Over the past couple of days, nothing ‘spectacular’ seemed to be happening, or so I thought. Such ‘non-activity’ left me feeling restless and uneasy. I was even ‘missing’ the moments of tension and conflict I was experiencing within in previous weeks since there was at least something to learn from them.
Then this morning’s homily struck the nail on the head: things don’t always have to happen in big, spectacular ways; even in the small and ordinary, like a tiny flame in the dark, a difference can be made.
This message was further reinforced by what I read in a book later that day: “one of the surprising elements in self-reflection and in guiding others was a strength or virtue that few of us seem to appreciate and honour sufficiently: ordinariness.” The book goes on to speak of a prisoner of war who survived his time of captivity and interrogations “because he did not either over- or under-emphasize who he was. He was at peace with who he was. He was… ordinary.” (Night Call, Robert J. Wicks)
This made me realize how God was teaching me to be comfortable and at peace with myself even in the ordinariness of life, and to see myself as a gift even in such ordinariness.
Reflecting on my recent experience leading praise & worship, it wasn’t my spectacular choice of songs, brilliant analogies, nor ideal choice of words and scripture verses that left the deepest impact on one of the participants. It was simply my firm yet gentle voice that spoke from my heart that touched the person the most. In other words, it was being my ordinary self that made an extraordinary impact in a way I didn’t expect.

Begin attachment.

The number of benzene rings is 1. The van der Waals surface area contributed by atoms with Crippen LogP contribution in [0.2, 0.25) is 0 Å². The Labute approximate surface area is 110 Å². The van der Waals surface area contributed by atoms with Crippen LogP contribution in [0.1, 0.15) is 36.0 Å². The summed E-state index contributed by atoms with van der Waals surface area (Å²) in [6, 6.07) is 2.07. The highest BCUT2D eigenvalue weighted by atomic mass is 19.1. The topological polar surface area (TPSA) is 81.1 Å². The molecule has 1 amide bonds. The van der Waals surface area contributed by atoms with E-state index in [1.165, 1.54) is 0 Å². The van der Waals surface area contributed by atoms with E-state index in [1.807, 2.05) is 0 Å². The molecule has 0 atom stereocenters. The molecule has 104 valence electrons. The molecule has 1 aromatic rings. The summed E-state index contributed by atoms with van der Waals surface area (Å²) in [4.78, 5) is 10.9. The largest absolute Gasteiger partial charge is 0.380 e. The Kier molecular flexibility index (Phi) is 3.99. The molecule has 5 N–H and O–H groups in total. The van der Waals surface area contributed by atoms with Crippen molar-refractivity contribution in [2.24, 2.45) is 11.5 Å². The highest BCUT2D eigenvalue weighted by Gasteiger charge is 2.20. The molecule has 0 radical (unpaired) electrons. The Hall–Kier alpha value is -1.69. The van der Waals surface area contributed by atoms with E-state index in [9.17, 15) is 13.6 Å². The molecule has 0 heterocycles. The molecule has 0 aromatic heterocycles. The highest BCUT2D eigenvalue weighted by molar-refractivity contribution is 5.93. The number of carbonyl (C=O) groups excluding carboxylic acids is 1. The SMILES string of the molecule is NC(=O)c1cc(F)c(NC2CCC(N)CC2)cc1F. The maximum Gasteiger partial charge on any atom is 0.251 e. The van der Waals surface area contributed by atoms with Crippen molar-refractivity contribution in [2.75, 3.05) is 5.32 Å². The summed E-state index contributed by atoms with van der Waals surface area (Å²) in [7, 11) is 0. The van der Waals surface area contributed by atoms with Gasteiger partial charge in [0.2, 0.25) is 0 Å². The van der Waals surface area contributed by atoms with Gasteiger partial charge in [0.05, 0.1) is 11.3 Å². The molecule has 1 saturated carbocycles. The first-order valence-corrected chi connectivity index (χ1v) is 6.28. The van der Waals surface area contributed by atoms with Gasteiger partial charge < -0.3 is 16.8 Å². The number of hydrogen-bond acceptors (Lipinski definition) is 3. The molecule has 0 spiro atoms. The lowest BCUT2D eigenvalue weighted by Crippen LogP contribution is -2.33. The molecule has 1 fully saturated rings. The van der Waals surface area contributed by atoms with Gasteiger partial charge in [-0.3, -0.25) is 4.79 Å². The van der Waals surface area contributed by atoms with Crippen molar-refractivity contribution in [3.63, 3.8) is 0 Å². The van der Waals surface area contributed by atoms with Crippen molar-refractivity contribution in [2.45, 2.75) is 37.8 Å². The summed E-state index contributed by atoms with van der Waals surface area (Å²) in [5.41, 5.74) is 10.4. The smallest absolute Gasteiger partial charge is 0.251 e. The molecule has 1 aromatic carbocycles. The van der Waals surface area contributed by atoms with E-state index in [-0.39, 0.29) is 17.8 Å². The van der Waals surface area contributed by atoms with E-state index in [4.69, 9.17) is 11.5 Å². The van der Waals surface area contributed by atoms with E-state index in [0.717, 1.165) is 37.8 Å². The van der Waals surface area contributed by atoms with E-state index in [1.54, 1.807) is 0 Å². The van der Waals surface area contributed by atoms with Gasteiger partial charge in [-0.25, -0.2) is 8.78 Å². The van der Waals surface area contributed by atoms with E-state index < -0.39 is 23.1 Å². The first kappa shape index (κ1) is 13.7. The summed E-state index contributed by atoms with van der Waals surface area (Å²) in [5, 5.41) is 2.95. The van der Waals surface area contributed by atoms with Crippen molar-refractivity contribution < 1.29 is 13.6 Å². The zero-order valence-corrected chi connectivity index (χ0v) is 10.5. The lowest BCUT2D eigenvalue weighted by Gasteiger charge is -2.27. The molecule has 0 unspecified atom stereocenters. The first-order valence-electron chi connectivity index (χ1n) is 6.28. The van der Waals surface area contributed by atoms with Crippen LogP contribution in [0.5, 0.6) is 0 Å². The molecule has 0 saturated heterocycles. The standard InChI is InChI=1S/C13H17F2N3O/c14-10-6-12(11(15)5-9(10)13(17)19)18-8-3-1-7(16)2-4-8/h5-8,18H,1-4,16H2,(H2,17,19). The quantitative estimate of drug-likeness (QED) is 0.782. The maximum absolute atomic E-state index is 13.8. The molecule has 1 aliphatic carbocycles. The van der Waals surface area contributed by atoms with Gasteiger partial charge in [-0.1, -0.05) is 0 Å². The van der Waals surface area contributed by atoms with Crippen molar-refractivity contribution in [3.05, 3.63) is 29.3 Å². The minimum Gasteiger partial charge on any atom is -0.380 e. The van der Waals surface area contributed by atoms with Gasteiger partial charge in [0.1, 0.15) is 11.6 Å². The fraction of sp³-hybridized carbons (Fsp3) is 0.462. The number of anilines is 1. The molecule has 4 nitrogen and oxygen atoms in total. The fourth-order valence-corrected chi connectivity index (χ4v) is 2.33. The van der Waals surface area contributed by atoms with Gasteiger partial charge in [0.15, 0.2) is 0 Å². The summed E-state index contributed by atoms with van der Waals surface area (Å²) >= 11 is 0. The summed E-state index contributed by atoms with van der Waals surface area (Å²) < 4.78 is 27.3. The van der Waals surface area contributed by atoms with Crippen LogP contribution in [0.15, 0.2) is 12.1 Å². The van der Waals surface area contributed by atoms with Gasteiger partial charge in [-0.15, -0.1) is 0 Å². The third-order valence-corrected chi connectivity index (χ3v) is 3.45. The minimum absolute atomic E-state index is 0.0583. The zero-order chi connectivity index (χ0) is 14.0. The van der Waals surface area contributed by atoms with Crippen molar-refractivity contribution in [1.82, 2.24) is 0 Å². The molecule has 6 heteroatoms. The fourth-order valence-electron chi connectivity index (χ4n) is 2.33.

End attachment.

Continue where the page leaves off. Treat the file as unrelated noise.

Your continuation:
Like the moon-rise that I caught for the first time in my life last week, it didn’t need to do anything spectacular. By simply rising in the ordinariness of the night, and allowing the sun’s rays to be reflected, it created such a spectacular view for me that evening.
Similarly, God can do great and marvelous deeds even in the ordinary events of our life, through the ordinary ways of our living and being present to one another. As our School Director likes to say: “We only need do the ordinary, and God will do the extraordinary.”
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